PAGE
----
Jerusalem Court Rules Saying “Am Yisrael Chai” Permissible on Temple Mount

October 7, 2015

3 min read

A Jerusalem Magistrates court has ruled that a Jewish visitor arrested for saying the phrase “Am Yisrael Chai” (“The nation of Israel lives”) on the Temple Mount was in violation of no laws and ordered his immediate release from police custody. The court also rejected a request by police to effectively ban him from the Temple Mount for fifteen days.

On Wednesday, the visitor, identified as attorney Itamar Ben Gvir, was arrested for responding to a Muslim chanting “Allahu akbar” with the refrain “Am Yisrael Chai”. The arrest came during the intermediate days of the Sukkot festival on the Temple Mount itself, the holiest site in Judaism.

Israeli judges have upheld the Jewish right to prayer on the Temple Mount while allowing the Jordanian Waqf, which has de-facto rule over the site, to enforce its ban on non-Muslim prayer. The ban is generally enacted through the policies of the Israeli police, who, counter to the law, strictly forbid non-Muslim prayer in order to reduce tensions with Arab agitators.

Police routinely arrest and detain Jews accused of praying on the Mount. However, Judge Menachem Hacohen ruled that “Am Yisrael Chai” was not a prayer, and is thus permissible on the Mount as it does not constitute a breach of public order.

Arrest of Itamar Ben Gvir for Saying “Am Yisrael Chai”

Generally, any kind of pro-Israel sentiment is prohibited on the Mount, including the waving of the Israeli flag or the wearing of t-shirts bearing Israeli national symbols. The judge’s ruling emphasized the Jewish right to visit the Mount, which is often curtailed by rioting, Muslim holidays, and the efforts of the Israeli police themselves.

Police had also accused Ben Gvir of disrupting the peace during security checks while entering the Temple Mount complex. Ben Gvir responded by submitting video footage of his entrance onto the Temple Mount in which he asked police why non-Jewish tourists were being allowed free access to the Temple Mount while he and other Jewish visitors were delayed for several hours. The video showed the police refusing to answer his questions.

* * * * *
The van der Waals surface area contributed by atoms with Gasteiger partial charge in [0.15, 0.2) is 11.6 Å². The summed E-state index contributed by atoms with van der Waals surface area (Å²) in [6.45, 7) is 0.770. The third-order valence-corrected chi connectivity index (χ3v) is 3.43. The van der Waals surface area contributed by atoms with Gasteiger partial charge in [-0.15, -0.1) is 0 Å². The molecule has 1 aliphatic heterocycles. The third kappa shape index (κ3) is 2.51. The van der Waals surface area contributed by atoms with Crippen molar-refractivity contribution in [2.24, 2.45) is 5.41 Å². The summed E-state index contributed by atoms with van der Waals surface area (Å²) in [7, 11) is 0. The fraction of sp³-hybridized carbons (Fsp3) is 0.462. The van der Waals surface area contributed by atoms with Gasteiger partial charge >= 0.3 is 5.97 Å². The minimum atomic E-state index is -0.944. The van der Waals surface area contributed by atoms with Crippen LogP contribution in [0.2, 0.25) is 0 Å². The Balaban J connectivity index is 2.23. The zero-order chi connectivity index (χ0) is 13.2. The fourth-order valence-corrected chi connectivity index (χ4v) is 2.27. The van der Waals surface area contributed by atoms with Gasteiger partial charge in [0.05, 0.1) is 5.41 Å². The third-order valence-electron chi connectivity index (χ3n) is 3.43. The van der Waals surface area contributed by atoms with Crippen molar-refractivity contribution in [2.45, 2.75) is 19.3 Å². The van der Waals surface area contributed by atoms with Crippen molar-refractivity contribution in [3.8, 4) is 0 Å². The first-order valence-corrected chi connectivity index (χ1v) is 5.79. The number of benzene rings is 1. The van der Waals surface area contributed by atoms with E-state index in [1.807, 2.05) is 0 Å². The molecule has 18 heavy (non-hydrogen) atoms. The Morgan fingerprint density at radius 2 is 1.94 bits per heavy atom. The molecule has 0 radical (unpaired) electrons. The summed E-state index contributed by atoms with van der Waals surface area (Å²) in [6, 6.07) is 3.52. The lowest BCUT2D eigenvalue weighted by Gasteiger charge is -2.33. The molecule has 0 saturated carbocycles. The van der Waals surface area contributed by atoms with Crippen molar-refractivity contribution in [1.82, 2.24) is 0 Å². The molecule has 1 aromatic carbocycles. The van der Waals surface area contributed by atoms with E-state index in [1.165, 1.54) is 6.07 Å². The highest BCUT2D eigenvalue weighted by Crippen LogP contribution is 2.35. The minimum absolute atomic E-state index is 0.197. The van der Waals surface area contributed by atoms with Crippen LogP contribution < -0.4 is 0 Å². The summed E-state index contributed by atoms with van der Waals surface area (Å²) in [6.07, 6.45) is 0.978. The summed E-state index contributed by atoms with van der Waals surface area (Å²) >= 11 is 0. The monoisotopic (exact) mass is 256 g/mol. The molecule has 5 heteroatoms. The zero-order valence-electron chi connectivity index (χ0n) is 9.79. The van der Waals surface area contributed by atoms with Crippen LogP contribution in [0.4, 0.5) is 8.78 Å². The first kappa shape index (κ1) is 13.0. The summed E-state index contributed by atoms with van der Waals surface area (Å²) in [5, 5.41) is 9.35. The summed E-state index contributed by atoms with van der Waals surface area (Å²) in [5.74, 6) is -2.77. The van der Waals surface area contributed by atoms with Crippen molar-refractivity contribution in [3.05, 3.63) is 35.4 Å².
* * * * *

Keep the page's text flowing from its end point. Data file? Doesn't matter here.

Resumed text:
Ben Gvir said that he had heard an officer cursing him over the police communications devices, and that this same officer was the one who detained him on the Mount.

Judge Hacohen ruled that there was no evidence to support the police claim that Ben Gvir caused a disturbance during his entry to the Mount and that he should be released immediately without any conditions.

Yehudah Glick, founder of the Temple Mount Heritage Foundation and noted Temple Mount rights advocate, was saddened and angered by the need for legal interference, telling Breaking Israel News, “Strange that we need interference of the court for the obvious. Step by step, the police are breaking records in going out of their way to put obstacles in the path of Jews on the Temple Mount.”

He added that the episode highlighted the untenable nature of the current status quo on the Temple Mount. “A Jew is cursed and answers back ‘Am Yisrael Chai’ and the police arrest the Jew. Just one more example that emphasizes the absurd situation on the Temple Mount.”

Ben Gvir’s arrest came on the same day that a Jewish teenager was arrested for mumbling a silent prayer on the Mount. The teenager was held in captivity together with Muslim rioters from the mount. His parents reported upon his release that he was mistreated while in detention. According to their report, the teenager was held captive without being offered food or drink for over five hours, and was coerced to sign a document stating that the police had not seized his phone, when in actuality they had.

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